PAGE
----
This dilly-dallying with education work on the part of the government borders on the incompetent
The government says that it wants to help the construction industry by bringing forward capital spending from the 2010-11 budget into 2009-10. We have seen precious little evidence of that so far. The profession continues to hurt as uncertainty turns into redundancy, and the promises of prime minister Gordon Brown and schools secretary Ed Balls look increasingly empty.
Now, news that the Learning and Skills Council (LSC), which is responsible for a 2.3 billion investment in further education colleges, is putting its capital programmes on hold for three months will come as a devastating blow to the 26 practices on the framework. Many of them must have felt they were insulated from the current recession by this work. I visited one practice who had made it on to the framework last year and the partners were feeling great, seeing it as a strong pipeline of work that could underpin ambitious international expansion. I wonder how they are feeling now.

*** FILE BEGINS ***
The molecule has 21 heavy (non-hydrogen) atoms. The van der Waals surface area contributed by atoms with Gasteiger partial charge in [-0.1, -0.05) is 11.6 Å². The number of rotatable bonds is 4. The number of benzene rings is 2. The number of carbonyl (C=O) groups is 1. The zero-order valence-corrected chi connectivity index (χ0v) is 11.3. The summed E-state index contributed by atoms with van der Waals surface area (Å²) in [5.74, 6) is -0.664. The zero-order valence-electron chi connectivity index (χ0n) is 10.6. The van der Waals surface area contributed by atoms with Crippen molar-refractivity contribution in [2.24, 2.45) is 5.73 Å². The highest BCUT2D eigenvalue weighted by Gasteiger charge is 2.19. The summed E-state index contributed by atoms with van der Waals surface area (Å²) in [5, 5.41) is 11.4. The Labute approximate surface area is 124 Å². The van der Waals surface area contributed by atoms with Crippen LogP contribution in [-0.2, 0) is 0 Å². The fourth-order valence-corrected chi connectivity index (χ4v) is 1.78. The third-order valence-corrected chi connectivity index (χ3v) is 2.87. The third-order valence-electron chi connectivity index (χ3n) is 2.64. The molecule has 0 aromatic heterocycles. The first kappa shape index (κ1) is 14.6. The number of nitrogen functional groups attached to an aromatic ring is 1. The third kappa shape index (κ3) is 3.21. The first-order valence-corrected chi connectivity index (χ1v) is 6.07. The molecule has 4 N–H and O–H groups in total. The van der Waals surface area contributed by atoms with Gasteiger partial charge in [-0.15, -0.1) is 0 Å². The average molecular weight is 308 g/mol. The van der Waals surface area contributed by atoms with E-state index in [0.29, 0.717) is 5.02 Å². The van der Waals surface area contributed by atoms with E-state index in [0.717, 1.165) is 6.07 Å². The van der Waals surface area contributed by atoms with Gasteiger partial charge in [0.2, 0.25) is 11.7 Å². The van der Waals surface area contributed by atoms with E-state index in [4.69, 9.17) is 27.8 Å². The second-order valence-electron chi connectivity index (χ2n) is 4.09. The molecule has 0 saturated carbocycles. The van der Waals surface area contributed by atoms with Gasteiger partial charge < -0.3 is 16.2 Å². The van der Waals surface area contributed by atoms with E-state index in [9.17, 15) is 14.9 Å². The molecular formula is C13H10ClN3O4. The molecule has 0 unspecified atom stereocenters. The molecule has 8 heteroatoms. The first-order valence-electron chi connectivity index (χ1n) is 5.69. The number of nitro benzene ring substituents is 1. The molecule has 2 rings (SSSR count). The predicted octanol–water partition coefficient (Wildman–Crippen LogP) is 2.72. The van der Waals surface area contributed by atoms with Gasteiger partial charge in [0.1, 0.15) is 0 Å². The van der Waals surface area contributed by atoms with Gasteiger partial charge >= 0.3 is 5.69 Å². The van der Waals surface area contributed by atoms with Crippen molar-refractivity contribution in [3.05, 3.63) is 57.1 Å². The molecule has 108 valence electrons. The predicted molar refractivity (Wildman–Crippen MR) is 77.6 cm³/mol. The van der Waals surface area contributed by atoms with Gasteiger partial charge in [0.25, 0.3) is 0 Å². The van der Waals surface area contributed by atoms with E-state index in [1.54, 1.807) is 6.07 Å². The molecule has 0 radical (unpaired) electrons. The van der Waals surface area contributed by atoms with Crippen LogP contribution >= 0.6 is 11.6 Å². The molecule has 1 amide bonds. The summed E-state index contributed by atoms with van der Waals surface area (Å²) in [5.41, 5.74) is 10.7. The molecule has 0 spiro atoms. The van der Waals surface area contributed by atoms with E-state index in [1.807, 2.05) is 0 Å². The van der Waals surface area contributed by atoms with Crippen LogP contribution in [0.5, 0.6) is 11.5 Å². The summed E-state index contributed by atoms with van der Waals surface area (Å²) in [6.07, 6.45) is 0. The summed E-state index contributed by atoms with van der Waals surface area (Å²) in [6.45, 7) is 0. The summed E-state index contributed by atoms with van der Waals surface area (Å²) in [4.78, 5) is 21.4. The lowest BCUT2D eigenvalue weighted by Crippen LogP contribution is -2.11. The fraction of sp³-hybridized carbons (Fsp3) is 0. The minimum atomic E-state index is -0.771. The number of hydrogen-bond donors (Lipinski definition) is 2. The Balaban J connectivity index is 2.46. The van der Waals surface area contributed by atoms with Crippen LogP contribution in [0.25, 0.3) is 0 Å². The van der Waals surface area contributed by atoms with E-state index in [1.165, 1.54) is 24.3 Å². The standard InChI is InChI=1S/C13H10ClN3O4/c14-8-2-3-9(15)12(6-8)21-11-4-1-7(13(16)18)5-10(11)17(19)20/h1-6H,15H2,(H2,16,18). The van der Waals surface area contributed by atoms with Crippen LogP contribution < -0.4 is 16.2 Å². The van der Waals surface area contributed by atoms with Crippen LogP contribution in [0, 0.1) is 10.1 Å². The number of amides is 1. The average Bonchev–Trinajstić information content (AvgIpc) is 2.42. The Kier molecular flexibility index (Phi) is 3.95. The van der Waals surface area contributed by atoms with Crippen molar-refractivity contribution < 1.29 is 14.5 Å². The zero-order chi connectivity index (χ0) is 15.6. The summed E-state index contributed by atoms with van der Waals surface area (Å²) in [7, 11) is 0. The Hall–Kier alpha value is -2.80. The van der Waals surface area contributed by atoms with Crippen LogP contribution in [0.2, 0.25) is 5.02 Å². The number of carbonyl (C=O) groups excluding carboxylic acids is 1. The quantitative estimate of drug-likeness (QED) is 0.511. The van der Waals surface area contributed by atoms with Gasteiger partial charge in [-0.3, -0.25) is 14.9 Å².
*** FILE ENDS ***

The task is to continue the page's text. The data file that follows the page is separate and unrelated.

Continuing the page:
The LSC gives the excuse of a difficult fundraising climate, and as a result, budget cuts of 8 per cent must be found on some projects. But delaying work for three months now will mean that practices must either pay their staff to twiddle their thumbs for a quarter, hoping that the LSC will get its act together, or they must let staff go, re-employing them when the framework kicks in again. Architects and other consultants are picking up the bill for public sector incompetence and disorganisation. It is, as ever for architects in public procurement, a case of jam tomorrow.
The further education colleges rebuilding programme is incredibly ambitious, with over 500 million of funding and a three-region framework. But it’s very easy to sprinkle the phrase ‘world-class buildings’ around - when you treat design teams like this, that outcome is very unlikely.